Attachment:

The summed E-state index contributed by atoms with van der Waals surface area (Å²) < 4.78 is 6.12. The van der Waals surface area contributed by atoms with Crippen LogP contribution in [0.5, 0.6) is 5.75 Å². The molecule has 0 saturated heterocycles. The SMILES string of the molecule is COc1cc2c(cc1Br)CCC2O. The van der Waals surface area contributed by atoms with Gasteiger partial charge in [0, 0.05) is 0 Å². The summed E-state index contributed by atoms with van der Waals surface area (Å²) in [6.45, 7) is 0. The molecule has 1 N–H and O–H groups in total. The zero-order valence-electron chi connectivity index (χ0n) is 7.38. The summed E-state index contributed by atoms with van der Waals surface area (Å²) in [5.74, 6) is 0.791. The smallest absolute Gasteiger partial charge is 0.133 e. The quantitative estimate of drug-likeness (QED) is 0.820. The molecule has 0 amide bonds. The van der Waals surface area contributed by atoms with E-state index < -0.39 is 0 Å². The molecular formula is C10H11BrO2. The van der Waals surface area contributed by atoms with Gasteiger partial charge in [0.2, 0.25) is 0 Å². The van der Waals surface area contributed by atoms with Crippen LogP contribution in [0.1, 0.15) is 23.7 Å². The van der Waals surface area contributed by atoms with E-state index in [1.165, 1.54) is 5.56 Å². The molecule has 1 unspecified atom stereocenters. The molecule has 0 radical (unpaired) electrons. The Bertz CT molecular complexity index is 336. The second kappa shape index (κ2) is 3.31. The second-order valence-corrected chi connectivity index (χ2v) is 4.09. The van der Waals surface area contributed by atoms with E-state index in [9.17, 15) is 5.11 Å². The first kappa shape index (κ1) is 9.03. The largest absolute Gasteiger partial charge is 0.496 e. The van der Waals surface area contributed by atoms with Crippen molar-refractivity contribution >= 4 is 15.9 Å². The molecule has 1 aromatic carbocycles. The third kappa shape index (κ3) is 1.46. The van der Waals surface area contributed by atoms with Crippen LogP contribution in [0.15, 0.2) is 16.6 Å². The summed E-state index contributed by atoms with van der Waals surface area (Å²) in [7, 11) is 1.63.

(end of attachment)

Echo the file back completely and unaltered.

The summed E-state index contributed by atoms with van der Waals surface area (Å²) < 4.78 is 6.12. The van der Waals surface area contributed by atoms with Crippen LogP contribution in [0.5, 0.6) is 5.75 Å². The molecule has 0 saturated heterocycles. The SMILES string of the molecule is COc1cc2c(cc1Br)CCC2O. The van der Waals surface area contributed by atoms with Gasteiger partial charge in [0, 0.05) is 0 Å². The summed E-state index contributed by atoms with van der Waals surface area (Å²) in [6.45, 7) is 0. The molecule has 1 N–H and O–H groups in total. The zero-order valence-electron chi connectivity index (χ0n) is 7.38. The summed E-state index contributed by atoms with van der Waals surface area (Å²) in [5.74, 6) is 0.791. The smallest absolute Gasteiger partial charge is 0.133 e. The quantitative estimate of drug-likeness (QED) is 0.820. The molecule has 0 amide bonds. The van der Waals surface area contributed by atoms with E-state index < -0.39 is 0 Å². The molecular formula is C10H11BrO2. The van der Waals surface area contributed by atoms with Gasteiger partial charge in [0.2, 0.25) is 0 Å². The van der Waals surface area contributed by atoms with Crippen LogP contribution in [0.1, 0.15) is 23.7 Å². The van der Waals surface area contributed by atoms with E-state index in [1.165, 1.54) is 5.56 Å². The molecule has 1 unspecified atom stereocenters. The molecule has 0 radical (unpaired) electrons. The Bertz CT molecular complexity index is 336. The second kappa shape index (κ2) is 3.31. The second-order valence-corrected chi connectivity index (χ2v) is 4.09. The van der Waals surface area contributed by atoms with E-state index in [9.17, 15) is 5.11 Å². The first kappa shape index (κ1) is 9.03. The largest absolute Gasteiger partial charge is 0.496 e. The van der Waals surface area contributed by atoms with Crippen molar-refractivity contribution >= 4 is 15.9 Å². The molecule has 1 aromatic carbocycles. The third kappa shape index (κ3) is 1.46. The van der Waals surface area contributed by atoms with Crippen LogP contribution in [0.15, 0.2) is 16.6 Å². The summed E-state index contributed by atoms with van der Waals surface area (Å²) in [7, 11) is 1.63.